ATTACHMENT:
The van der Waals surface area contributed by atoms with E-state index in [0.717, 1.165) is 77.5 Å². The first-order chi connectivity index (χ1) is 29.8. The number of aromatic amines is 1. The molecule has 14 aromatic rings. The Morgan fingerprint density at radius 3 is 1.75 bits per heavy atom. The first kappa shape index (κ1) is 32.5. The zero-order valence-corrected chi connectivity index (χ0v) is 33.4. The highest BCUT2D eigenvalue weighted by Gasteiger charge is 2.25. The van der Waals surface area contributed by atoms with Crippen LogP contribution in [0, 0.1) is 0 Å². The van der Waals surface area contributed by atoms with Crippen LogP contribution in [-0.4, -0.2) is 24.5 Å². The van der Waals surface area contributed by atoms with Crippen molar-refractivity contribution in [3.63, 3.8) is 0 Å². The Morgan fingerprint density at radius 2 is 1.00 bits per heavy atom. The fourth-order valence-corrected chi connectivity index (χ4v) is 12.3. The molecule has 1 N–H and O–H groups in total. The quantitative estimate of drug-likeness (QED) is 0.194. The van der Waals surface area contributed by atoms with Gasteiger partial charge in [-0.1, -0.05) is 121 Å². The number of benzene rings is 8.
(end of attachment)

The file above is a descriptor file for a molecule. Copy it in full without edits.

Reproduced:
The van der Waals surface area contributed by atoms with E-state index in [0.717, 1.165) is 77.5 Å². The first-order chi connectivity index (χ1) is 29.8. The number of aromatic amines is 1. The molecule has 14 aromatic rings. The Morgan fingerprint density at radius 3 is 1.75 bits per heavy atom. The first kappa shape index (κ1) is 32.5. The zero-order valence-corrected chi connectivity index (χ0v) is 33.4. The highest BCUT2D eigenvalue weighted by Gasteiger charge is 2.25. The van der Waals surface area contributed by atoms with Crippen LogP contribution in [0, 0.1) is 0 Å². The van der Waals surface area contributed by atoms with Crippen LogP contribution in [-0.4, -0.2) is 24.5 Å². The van der Waals surface area contributed by atoms with Crippen molar-refractivity contribution in [3.63, 3.8) is 0 Å². The Morgan fingerprint density at radius 2 is 1.00 bits per heavy atom. The fourth-order valence-corrected chi connectivity index (χ4v) is 12.3. The molecule has 1 N–H and O–H groups in total. The quantitative estimate of drug-likeness (QED) is 0.194. The van der Waals surface area contributed by atoms with Gasteiger partial charge in [-0.1, -0.05) is 121 Å². The number of benzene rings is 8.